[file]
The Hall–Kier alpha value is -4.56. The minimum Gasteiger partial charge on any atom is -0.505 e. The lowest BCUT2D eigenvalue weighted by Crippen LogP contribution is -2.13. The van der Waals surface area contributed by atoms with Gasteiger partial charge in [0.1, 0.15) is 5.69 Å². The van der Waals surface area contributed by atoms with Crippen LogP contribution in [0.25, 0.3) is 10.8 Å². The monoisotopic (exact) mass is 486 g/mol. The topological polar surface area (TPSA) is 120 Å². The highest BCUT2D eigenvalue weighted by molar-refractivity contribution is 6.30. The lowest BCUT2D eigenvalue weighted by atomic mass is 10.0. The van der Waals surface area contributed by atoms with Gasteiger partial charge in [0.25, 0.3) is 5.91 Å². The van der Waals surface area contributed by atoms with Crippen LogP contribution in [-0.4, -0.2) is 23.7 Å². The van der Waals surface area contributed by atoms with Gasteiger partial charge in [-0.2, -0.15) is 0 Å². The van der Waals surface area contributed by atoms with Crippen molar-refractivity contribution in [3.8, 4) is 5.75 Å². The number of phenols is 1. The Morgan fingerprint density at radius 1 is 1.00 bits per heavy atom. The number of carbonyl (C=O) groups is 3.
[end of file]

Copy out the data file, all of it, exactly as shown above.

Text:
The Hall–Kier alpha value is -4.56. The minimum Gasteiger partial charge on any atom is -0.505 e. The lowest BCUT2D eigenvalue weighted by Crippen LogP contribution is -2.13. The van der Waals surface area contributed by atoms with Gasteiger partial charge in [0.1, 0.15) is 5.69 Å². The van der Waals surface area contributed by atoms with Crippen LogP contribution in [0.25, 0.3) is 10.8 Å². The monoisotopic (exact) mass is 486 g/mol. The topological polar surface area (TPSA) is 120 Å². The highest BCUT2D eigenvalue weighted by molar-refractivity contribution is 6.30. The lowest BCUT2D eigenvalue weighted by atomic mass is 10.0. The van der Waals surface area contributed by atoms with Gasteiger partial charge in [0.25, 0.3) is 5.91 Å². The van der Waals surface area contributed by atoms with Crippen LogP contribution in [-0.4, -0.2) is 23.7 Å². The van der Waals surface area contributed by atoms with Gasteiger partial charge in [-0.2, -0.15) is 0 Å². The van der Waals surface area contributed by atoms with Crippen molar-refractivity contribution in [3.8, 4) is 5.75 Å². The number of phenols is 1. The Morgan fingerprint density at radius 1 is 1.00 bits per heavy atom. The number of carbonyl (C=O) groups is 3.